Are you working DILIGENTLY on leave it, focus, recalls ON leash with positive reinforcements? I would also work on training the family members on the rules and responsibility of dog ownership. Doors and gates should be a focus of the entire family. I know it isnt easy. If doors and gates are being left open by family members perhaps she should be tethered or crated when not 100% supervised by an adult. Have you worked on "STOP" or some emergency command to stop, stay put and dont move because your life depends on it command? Yes, accidents will happen and occasionally a door or gate may be left open but until she is fully trustworthy it is your responsbility to make shure she is safe and sound.


If you make yourself and family members sooooo much more fun than some cat I think you will end up with a better relationship with your dog AND one who looks to you for fun and leadership. I am not trying to quote you out of context but if she is:

"reasonably well off-leash for the most part"

"Her basic commands (sit, down, stay, leave it, come) are pretty good. It's just that the cat is proving to be a very strong temptation."

It sounds to me like she is still very much a puppy and very much still learning some of the basics. She does not sound like she should be off lead. I am REALLY not trying to come down hard on you. I do think you are trying. I am simply trying to provide some other ideas on how to work through this situation for you and your pup.
 

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Originally Posted By: oliver annieIt can be good,if you use it right.
I was told by my trainer,that you need to set the collar at the highest setting.
introduce her to the collar and she will learn quick.
Wow that`s a new one to me. Ask him again just to see if you misheard him.
 

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First, thanks to those who have recommended my protocol for stopping this chasing and my website.

A bit of history. Ecollars were originally invented to stop hunting dogs from chasing undesired game. These were dogs that had been bred (some for hundreds of years, some for just decades) to do just one thing, hunt. If the desired animal was not in the environment, their drives forced them to hunt secondary game, usually deer. This was a distraction and so the hunters devised a tool to stop this. The original Ecollars were a one-button on-off affair with a very high level of stim. They were used (think of dynamite) to blast the dog off the chase in the hopes that the dogs would make the association with the pain that was inflicted with chasing the deer, and this association would make them stop.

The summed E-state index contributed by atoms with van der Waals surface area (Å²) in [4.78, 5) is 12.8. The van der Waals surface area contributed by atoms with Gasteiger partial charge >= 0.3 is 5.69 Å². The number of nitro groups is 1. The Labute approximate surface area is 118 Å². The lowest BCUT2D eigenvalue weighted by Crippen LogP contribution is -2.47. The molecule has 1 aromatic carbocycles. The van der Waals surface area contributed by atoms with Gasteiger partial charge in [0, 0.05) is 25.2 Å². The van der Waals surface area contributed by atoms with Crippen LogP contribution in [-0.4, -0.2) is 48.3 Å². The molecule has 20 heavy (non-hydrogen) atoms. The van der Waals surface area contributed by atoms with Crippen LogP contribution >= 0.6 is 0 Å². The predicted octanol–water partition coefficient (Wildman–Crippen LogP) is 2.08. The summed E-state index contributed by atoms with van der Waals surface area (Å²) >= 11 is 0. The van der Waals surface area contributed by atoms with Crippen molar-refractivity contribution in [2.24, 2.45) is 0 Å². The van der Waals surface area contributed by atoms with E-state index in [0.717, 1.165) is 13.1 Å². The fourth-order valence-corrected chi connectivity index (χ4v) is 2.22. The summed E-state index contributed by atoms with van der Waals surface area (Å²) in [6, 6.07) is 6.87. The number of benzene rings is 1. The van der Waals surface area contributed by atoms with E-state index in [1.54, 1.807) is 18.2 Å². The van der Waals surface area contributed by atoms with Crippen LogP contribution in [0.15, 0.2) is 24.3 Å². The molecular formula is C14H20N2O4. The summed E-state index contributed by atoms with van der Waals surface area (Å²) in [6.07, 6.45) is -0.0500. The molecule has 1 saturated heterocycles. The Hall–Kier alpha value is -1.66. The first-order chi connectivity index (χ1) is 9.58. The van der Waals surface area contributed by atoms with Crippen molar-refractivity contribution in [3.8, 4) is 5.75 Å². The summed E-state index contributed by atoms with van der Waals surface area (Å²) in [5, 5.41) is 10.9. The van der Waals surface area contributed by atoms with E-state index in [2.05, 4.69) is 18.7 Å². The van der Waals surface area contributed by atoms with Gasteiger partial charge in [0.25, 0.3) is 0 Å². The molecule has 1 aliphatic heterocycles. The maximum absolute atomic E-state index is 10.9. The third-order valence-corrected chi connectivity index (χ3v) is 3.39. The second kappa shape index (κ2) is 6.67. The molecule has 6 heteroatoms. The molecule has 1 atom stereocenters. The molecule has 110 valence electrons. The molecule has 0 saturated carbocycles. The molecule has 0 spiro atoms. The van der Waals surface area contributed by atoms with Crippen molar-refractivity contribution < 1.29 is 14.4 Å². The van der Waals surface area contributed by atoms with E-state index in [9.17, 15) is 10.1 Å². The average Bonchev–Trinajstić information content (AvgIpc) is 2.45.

Usually it worked very well. But there were some problems and you can have them today if you do it the way it's been done historically. Some dogs will make the association between being away from the handler, instead of with chasing the deer. It's hard to get those dogs to leave the handler's side, sometimes after just one experience with this. Some dogs just powered thorugh the pain, so driven were they to chase deer. They either ran out of range of the Ecollar or the trainer simply gave up, realizing it wasn't going to work.

A few years back I developed this "crittering" protocol to stop police dogs from chasing cats on urban yard-to-yard searches. I needed something that would not interfere with the dog's drives to continue the hunt for the crooks. Simply "blasting" like the old hunters did might have the dogs fearing the cats and they'd simply go into avoidance of them. If the crook was in a back yard where a cat had been or was present, the dog might simply avoid that yard and we'd miss him. I couldn't afford to have the dog fearing the cat, I only needed to stop the chasing.

The protocol also works for SAR dogs to stop them from chasing "critters," hence the name. Accidentally I discovered that it also works to stop dog-to-dog aggression and there's a video at the end of the protocol that shows two dogs playing, one of which used to be aggressive towards the other.

The protocol can be found here. http://loucastle.com/critter.htm

I've never understood people who "hate" inanimate objects. They're completely benign, until a human picks them up and uses, or misuses them. It's not the object but the misuse that should be hated, it seems to me.

Sometimes nothing else works but an Ecollar. And this is one area where it excels.